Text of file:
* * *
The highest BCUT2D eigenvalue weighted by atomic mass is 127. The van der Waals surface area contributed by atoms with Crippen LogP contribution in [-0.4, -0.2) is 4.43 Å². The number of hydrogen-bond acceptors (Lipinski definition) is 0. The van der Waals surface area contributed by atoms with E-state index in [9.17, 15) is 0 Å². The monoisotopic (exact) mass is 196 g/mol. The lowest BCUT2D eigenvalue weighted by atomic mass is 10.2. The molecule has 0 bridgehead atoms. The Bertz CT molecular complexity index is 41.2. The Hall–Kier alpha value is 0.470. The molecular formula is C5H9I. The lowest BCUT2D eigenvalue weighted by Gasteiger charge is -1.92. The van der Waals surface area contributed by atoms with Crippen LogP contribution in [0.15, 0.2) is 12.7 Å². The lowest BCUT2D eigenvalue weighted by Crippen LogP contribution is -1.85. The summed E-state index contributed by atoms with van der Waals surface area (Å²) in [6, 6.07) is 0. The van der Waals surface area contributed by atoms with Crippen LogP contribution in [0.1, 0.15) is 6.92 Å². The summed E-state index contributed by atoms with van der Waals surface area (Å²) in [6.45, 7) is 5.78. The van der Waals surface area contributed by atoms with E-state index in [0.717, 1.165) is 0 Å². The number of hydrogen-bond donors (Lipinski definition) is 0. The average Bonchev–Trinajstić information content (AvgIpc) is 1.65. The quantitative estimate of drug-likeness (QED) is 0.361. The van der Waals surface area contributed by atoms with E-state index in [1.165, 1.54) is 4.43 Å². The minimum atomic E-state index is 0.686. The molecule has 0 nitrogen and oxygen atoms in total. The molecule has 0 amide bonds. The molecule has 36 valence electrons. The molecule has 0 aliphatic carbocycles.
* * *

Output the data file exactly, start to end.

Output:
The highest BCUT2D eigenvalue weighted by atomic mass is 127. The van der Waals surface area contributed by atoms with Crippen LogP contribution in [-0.4, -0.2) is 4.43 Å². The number of hydrogen-bond acceptors (Lipinski definition) is 0. The van der Waals surface area contributed by atoms with E-state index in [9.17, 15) is 0 Å². The monoisotopic (exact) mass is 196 g/mol. The lowest BCUT2D eigenvalue weighted by atomic mass is 10.2. The molecule has 0 bridgehead atoms. The Bertz CT molecular complexity index is 41.2. The Hall–Kier alpha value is 0.470. The molecular formula is C5H9I. The lowest BCUT2D eigenvalue weighted by Gasteiger charge is -1.92. The van der Waals surface area contributed by atoms with Crippen LogP contribution in [0.15, 0.2) is 12.7 Å². The lowest BCUT2D eigenvalue weighted by Crippen LogP contribution is -1.85. The summed E-state index contributed by atoms with van der Waals surface area (Å²) in [6, 6.07) is 0. The van der Waals surface area contributed by atoms with Crippen LogP contribution in [0.1, 0.15) is 6.92 Å². The summed E-state index contributed by atoms with van der Waals surface area (Å²) in [6.45, 7) is 5.78. The van der Waals surface area contributed by atoms with E-state index in [0.717, 1.165) is 0 Å². The number of hydrogen-bond donors (Lipinski definition) is 0. The average Bonchev–Trinajstić information content (AvgIpc) is 1.65. The quantitative estimate of drug-likeness (QED) is 0.361. The van der Waals surface area contributed by atoms with E-state index in [1.165, 1.54) is 4.43 Å². The minimum atomic E-state index is 0.686. The molecule has 0 nitrogen and oxygen atoms in total. The molecule has 0 amide bonds. The molecule has 36 valence electrons. The molecule has 0 aliphatic carbocycles.